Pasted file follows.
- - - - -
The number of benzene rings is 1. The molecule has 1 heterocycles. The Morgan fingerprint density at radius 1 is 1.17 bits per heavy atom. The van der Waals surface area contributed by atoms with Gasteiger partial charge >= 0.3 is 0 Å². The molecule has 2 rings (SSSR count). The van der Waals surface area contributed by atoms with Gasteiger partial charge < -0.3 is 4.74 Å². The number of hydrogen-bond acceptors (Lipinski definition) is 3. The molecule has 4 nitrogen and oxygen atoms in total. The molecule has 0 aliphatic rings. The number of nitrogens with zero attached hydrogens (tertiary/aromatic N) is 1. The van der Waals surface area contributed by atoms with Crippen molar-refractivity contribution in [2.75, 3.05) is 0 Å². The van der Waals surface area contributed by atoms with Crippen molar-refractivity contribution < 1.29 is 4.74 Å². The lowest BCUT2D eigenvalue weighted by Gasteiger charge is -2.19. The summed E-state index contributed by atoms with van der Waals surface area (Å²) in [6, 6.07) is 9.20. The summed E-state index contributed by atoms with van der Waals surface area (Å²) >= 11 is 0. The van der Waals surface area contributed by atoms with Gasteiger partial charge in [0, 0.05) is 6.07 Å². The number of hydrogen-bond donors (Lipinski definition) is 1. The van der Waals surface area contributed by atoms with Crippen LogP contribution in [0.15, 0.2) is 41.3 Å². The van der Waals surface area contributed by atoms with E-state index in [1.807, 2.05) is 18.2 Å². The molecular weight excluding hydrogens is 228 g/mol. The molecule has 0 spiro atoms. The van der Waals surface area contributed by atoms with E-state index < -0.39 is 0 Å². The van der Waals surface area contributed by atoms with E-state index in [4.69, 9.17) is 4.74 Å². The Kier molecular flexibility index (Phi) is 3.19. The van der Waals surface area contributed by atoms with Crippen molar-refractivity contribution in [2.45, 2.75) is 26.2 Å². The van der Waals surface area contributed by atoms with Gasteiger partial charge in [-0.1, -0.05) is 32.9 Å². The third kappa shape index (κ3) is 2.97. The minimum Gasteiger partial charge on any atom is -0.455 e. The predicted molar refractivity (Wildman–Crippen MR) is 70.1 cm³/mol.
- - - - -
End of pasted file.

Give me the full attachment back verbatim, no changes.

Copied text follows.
The number of benzene rings is 1. The molecule has 1 heterocycles. The Morgan fingerprint density at radius 1 is 1.17 bits per heavy atom. The van der Waals surface area contributed by atoms with Gasteiger partial charge >= 0.3 is 0 Å². The molecule has 2 rings (SSSR count). The van der Waals surface area contributed by atoms with Gasteiger partial charge < -0.3 is 4.74 Å². The number of hydrogen-bond acceptors (Lipinski definition) is 3. The molecule has 4 nitrogen and oxygen atoms in total. The molecule has 0 aliphatic rings. The number of nitrogens with zero attached hydrogens (tertiary/aromatic N) is 1. The van der Waals surface area contributed by atoms with Crippen molar-refractivity contribution in [2.75, 3.05) is 0 Å². The van der Waals surface area contributed by atoms with Crippen molar-refractivity contribution < 1.29 is 4.74 Å². The lowest BCUT2D eigenvalue weighted by Gasteiger charge is -2.19. The summed E-state index contributed by atoms with van der Waals surface area (Å²) in [6, 6.07) is 9.20. The summed E-state index contributed by atoms with van der Waals surface area (Å²) >= 11 is 0. The van der Waals surface area contributed by atoms with Gasteiger partial charge in [0, 0.05) is 6.07 Å². The number of hydrogen-bond donors (Lipinski definition) is 1. The van der Waals surface area contributed by atoms with Crippen LogP contribution in [0.15, 0.2) is 41.3 Å². The van der Waals surface area contributed by atoms with E-state index in [1.807, 2.05) is 18.2 Å². The molecular weight excluding hydrogens is 228 g/mol. The molecule has 0 spiro atoms. The van der Waals surface area contributed by atoms with E-state index < -0.39 is 0 Å². The van der Waals surface area contributed by atoms with E-state index in [4.69, 9.17) is 4.74 Å². The Kier molecular flexibility index (Phi) is 3.19. The van der Waals surface area contributed by atoms with Crippen molar-refractivity contribution in [2.45, 2.75) is 26.2 Å². The van der Waals surface area contributed by atoms with Gasteiger partial charge in [-0.1, -0.05) is 32.9 Å². The third kappa shape index (κ3) is 2.97. The minimum Gasteiger partial charge on any atom is -0.455 e. The predicted molar refractivity (Wildman–Crippen MR) is 70.1 cm³/mol.